Live oak trees (Quercus virginiana) – also called Southern live oaks or Virginia live oaks – are most often associated with the coast in South Carolina, though the evergreen species can grow throughout the state. The tree, known for its expansive branches, grows abundantly in maritime forests and along the coastal plain, as it favors warm and humid conditions.
Because the tree has adapted to withstand coastal storms, a live oak’s height generally reaches just 40 to 80 feet while its limbs can span up to one hundred. These proportions help prevent the tree from toppling in the event of a hurricane and also lend the live oak its enigmatic appeal – as seen in the tree above, located in the Carolina Shores community of Beaufort and featured the movie The War, a 1994 film starring Kevin Costner.
The live oak can withstand other harsh coastal conditions as well. The tree’s waxy leaves tolerate salt spray, borne by oceans and creeks, and retain their deep green color almost all year, giving the tree its common name, live oak. Live oaks are not true evergreens however; they replace their leaves briefly each spring over a course of two to three weeks. This replenishment period generally coincides with the blooming of azaleas and dogwoods, and during this time, the trees sport bright green leaves instead – as well as masses of olive-hued pollen!
An oak’s limbs often rest on the ground – as seen in the two photos above, which feature the renowned Angel Oak of Johns Island – and are stabilized by their own weight. Live oaks grow well in sandy soil and shade, traits of the coastal plain and the understory of a slash pine (Pinus elliottii) forest – common natural communities for live oaks.
The live oak grows quickly when it is young, at a rate of about two to two-and-a-half feet per year. However, the rate of growth slows as the tree matures, and its trunk diameter – which averages six feet – is typically reached at around 70 years. The average life span of a live oak is around 300 years, though in the right conditions, many can grow much older – even to a thousand or more years. The live oaks that line the Methodist Oaks Retirement Community in Orangeburg, seen above, were planted as ornamental shade trees, but their proximity to the Edisto River allows them to flourish.
Live oaks often are planted as ornamentals in places other than the coast. The tree can endure cooler climates, but will grow more slowly the further away from the coast it is planted. Live oaks do not tolerate freezing weather but can withstand the cold temperatures experienced in the Piedmont and other regions of South Carolina. South Boundary Avenue in Aiken, above, is canopied with thriving oak trees and is one of the state’s signature residential roads.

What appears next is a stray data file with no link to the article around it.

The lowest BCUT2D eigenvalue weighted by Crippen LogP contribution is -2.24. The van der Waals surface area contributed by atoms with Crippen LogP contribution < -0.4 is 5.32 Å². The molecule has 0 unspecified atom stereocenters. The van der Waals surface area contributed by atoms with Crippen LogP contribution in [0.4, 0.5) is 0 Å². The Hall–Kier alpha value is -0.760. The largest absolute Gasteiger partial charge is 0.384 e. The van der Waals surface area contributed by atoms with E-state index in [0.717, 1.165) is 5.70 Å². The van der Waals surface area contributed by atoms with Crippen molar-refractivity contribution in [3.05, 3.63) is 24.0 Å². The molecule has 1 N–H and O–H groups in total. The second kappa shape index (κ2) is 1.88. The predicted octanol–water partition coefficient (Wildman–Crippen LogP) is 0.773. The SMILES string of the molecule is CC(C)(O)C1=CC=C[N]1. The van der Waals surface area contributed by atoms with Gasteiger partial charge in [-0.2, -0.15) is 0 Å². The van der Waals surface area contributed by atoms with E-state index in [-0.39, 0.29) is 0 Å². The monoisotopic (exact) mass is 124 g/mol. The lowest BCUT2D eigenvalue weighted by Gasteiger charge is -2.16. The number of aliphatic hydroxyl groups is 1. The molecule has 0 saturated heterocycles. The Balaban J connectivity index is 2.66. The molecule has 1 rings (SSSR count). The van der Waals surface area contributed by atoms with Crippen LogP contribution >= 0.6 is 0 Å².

That said, live oaks are never so grand as they are near the coast. The avenue of oaks at Boone Hall Plantation in Mount Pleasant, above, was planted in 1843 but looks as though it has been around since the land itself. Unlike live oaks in other regions, Spanish moss (Tillandsia usneoides) hangs from the limbs of coastal trees.
An epiphyte, Spanish moss – which is neither Spanish nor a moss – grows profusely in the South Carolina Lowcountry as well as other humid places in the Southeast. The plant, which produces a nearly unnoticeable lime green flower, lives on the tree’s branches but does not siphon nutrients from the tree. It can shade out the lower leaves of a tree already in decline, which can further the decline of the tree. However, the Spanish moss itself is not the cause for initial decline in an unhealthy tree.
The live oaks and Spanish moss that flank the entrance to Botany Bay at Edisto Beach, above, seem to beckon to those eager to learn the secrets held by the stalwart trees, stories they have kept for countless generations. Here are some more exquisite photos of South Carolina’s live oaks for you to enjoy:
Here, live oaks grace the fields at Colleton River Plantation in Beaufort County.
The McLeod Oak at James Island‘s McLeod Plantation is one of the largest and most majestic live oaks in our state. It stood sentry to the Charleston headquarters of the Freedman’s Bureau following the Civil War.
Above, another swing welcomes visitors to rest beneath the limbs of a stately live oak, this one in Okatie‘s Oldfield community.
Lives oaks living nearest the coast can succumb to the sea as barrier islands shift and ebb. Even in death their form takes on a haunting, sculptural beauty. The tree above stands at Botany Bay on Edisto Island.